This month’s Rising Stars
Siren Script from Canada Type is this month’s most popular script font, having lived almost permanently in the top 3 of our Hot New Fonts list. This ravishing unconnected script by by Rebecca Alaccari and Patrick Griffin takes its cue from BB&S’s Stationers Semiscript, produced as a metal font in 1863, and its countless imitations. It also taps into a variety of uncredited film faces from the 1960s. Its mixing of flourished majuscules with more subdued minuscules results in an attractive balance between the formal and the informal — the message is gracefully yet clearly delivered. With four full fonts of different variants, and a fifth that contains alternates, ending letters and some ligatures, the variety is almost endless. Siren Script Pro combines all five fonts into a single one of over 880 glyphs, which includes programming for push-button stylistic alternates and various glyph palette conveniences.
Launched in the early days of January, HVD Bumper is likely to remain one of the year’s heaviest cases – and we mean that literally. Despite its overweight proportions, the font climbed effortlessly to the highest regions of our best-selling new fonts list. Hannes von Döhren’s Bumper is the perfect ultra-bold sans for headlines that want to be LOUD without committing crimes against good taste. A short text set large in Bumper — because of its tiny counters, it won’t work at small sizes — will shout out its message and still fit in with its context. There are three degrees of Bumper: from the broad-shouldered Regular via the narrower Condensed to the artfully squeezed Compressed. For a more anarchic result, try mixing the three widths in one word or line. The effect is one of tension and unrest, but when carefully done, it looks great.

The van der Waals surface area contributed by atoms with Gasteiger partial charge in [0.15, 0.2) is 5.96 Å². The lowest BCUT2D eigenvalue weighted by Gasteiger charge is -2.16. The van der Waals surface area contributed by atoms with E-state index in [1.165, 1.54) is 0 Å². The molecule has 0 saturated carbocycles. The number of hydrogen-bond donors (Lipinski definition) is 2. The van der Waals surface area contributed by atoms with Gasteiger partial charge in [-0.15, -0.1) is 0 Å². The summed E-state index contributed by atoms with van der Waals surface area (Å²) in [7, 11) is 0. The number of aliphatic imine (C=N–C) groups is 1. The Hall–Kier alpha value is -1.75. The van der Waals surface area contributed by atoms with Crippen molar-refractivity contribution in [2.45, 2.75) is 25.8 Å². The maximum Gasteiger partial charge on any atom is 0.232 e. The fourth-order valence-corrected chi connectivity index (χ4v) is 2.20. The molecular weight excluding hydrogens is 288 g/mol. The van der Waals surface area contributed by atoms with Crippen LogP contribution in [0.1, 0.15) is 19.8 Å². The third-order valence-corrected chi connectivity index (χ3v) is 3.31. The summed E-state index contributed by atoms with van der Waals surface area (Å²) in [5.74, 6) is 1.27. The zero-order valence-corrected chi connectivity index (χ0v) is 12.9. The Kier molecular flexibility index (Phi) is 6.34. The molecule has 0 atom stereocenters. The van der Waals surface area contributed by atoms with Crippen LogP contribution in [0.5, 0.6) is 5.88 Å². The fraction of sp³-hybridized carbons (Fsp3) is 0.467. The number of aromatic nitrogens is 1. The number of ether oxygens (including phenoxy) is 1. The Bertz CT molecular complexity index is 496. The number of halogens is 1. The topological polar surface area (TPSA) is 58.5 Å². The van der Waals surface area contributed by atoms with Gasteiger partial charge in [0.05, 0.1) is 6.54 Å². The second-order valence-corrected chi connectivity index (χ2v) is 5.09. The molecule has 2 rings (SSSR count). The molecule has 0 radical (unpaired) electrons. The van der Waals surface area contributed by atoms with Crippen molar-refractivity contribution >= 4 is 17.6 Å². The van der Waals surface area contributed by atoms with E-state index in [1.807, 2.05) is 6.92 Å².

TipografiaRamis published two typefaces on the same day in December, and both became hits. They are both geometric in construction, but otherwise they couldn’t be more different. While Croog is a monolinear face with short rounded serifs, Compass TRF proudly displays its strong vertical stress and has thin, straight lines for serifs. Designed in the vein of the early 1800s “modern face” or Didone types, Compass strikes a balance between the rational and the ornate. It comes in various degrees of flamboyance. While the Regular weight is a rather straightforward roman with some curly elements, the Alternate is an eclectic collection of unusual letterforms. Flourish gets totally decorative in the uppercase, with simple small caps in the lowercase positions.
Tour de Force is a microfoundry from Serbia that joined MyFonts early last year. With Oblik, designer Slobodan Jelesijevic has now scored his first real hit. Oblik is a cool, clean sans-serif, more radical than the foundry’s earlier, smooth-looking Belco family. Oblik’s simplified letterforms exude a space-age atmosphere — the kind of optimistic futurism that may also seem subtly retro. It comes in four weights, of which the middle ones — Regular and Bold — will work smoothly in longer, medium sized texts as well. A jazzy face with a strong personality, Oblik is a good choice for flyers, magazines, posters and packaging. Don’t forget to check out Oblik’s sturdy-looking sibling, the rounded slab serif Oblik Serif.
Text family of the month